"It is clear that this is a conflict and a truggle for some truth, which the Moscow Helsinki Group advocates. It is clear they will support this view of the situation by evidence or written documents that have no relation to the substance of the amendments passed, - one of the authors of the law about "foreign agents," Alexander Sidyakin told Pravda.Ru. - That is, both the response from the State Department and the references to the articles of the Civil Code - it's a completely different story. The amendments adopted in the spring session of the State Duma, had two criteria in them: the engagement in political activities and receiving the funding from foreign sources. The above-mentioned human rights organizations do not deny that. If one or another non-commercial organization meets both criteria, it automatically falls into the register of legal entities that perform the functions of a foreign agent. Everything else is demagoguery and argumentation from related spheres that are associated with the functioning of a particular legal entity related to the law enforcement practice under the new amendments," said Mr. Sidyakin.
"It is very good that the Moscow Helsinki Group is actively involved in forming an opinion about themselves in the eyes of the civil society. But to say that the rules of law can not be applied to them on the basis of these statements is absurd," said the MP.
This is a matter of jurisprudence only. Returning to sublime lyricism of the honest human rights activists, we would like to note that the amount of official financial assistance, which the MHG receives from abroad (what the organization is accountable for to tax authorities), made up 48.190 million rubles in 2010, or more than $1.5 million. In 2011, the MHG received 34.972 million rubles from foreign sponsors, which was only about 1.1 million dollars.
All in all, as Assistant Secretary for European and Eurasian Affairs Philip Gordon stated in March of this year, the United States had spent $200 million since 2009 to promote democracy and human rights in Russia." The official confirmed that the administration, with the assistance of the Congress, created a separate fund of 50 million dollars to specifically support Russian non-governmental organizations.
It should be remembered that it goes about the U.S. taxpayers' money, and grantors should report the effectiveness of such investments to the Congress. In other words, a recipient organization in Russia provides relevant reports about the execution of the programs, for which the grants were provided, to the U.S. grantors in the face of U.S. non-governmental organizations (USAID, NED, IRI, NDI, etc.). The latter in turn are accountable to the Department of State, etc.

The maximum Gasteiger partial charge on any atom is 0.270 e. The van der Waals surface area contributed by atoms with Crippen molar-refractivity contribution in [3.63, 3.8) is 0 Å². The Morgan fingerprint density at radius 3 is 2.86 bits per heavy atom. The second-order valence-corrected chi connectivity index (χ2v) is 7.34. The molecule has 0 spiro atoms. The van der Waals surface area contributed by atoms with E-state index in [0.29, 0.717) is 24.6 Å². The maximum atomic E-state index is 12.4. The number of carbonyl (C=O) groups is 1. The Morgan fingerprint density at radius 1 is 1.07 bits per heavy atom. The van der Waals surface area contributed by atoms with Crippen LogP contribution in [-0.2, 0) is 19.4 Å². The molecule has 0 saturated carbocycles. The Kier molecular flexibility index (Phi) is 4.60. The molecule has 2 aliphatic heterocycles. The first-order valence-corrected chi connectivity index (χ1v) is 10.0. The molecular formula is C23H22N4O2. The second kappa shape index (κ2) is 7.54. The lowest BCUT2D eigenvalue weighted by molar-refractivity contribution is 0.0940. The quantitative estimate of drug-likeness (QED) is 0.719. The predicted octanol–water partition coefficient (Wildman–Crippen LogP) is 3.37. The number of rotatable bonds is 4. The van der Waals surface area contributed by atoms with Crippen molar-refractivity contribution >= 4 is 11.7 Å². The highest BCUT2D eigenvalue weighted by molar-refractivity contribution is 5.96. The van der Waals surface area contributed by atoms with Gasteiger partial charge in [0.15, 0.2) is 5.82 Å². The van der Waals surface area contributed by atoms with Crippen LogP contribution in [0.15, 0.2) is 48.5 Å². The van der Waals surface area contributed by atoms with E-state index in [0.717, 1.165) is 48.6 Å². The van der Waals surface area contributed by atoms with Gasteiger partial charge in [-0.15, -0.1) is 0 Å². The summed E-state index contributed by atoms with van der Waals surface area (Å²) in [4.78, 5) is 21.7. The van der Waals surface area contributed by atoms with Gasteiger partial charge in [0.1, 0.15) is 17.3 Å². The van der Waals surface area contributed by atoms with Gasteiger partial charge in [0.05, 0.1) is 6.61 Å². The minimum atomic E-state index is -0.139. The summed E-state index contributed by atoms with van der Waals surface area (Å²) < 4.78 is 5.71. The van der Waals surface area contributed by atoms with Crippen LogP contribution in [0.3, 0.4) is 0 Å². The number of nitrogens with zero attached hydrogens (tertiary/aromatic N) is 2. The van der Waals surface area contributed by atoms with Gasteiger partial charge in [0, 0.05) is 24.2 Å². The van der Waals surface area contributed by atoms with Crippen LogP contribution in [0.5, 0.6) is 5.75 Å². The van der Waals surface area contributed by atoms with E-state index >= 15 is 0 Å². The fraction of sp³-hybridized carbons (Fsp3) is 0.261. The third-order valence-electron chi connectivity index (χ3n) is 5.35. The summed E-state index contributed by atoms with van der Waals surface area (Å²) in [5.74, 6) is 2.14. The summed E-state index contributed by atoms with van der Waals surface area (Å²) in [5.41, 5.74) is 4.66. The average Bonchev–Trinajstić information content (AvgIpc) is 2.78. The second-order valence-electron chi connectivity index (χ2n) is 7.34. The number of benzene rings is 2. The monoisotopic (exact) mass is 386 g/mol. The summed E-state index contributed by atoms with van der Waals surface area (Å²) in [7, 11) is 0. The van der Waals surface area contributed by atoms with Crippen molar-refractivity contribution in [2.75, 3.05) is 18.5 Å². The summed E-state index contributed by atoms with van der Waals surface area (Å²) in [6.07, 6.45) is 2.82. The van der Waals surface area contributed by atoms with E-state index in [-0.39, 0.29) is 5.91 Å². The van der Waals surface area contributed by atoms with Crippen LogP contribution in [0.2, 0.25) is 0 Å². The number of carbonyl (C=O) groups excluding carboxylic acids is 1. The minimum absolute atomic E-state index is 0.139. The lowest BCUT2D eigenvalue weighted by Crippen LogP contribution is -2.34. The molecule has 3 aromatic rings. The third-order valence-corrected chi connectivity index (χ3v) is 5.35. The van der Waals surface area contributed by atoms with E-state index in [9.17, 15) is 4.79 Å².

In general, the U.S. State Department does not (at least officially) point to the Russian NGOs what to do. However, it reserves the right to fund only the projects that meet its goals, objectives and needs.
By and large, it seems that the status of the organizations that receive foreign funding is not the problem. The problem is that these organizations do their best to conceal this very fact. They are willing to account for the funding to regulatory authorities, but they are not willing to expose the details of their work to the general public. It would seem that it does not matter how good things can be done: either on behalf of a human rights organization, or a "foreign agent." Especially if there is only a very narrow circle of people aware of those "good things."
For example, if we judge by the report of the Moscow Helsinki Group in 2011, they were engaged in monitoring the state of affairs with human rights in Russia, conducted several seminars on human rights with the total audience of some 100 people, a number of conferences and produced some printed materials that were distributed either among the "friends", or were left to gather dust somewhere in a warehouse.
There is a Soviet anecdote: "During a job interview an experienced accountant was asked: what would be two plus two? The answer was: it depends how much you need it to be".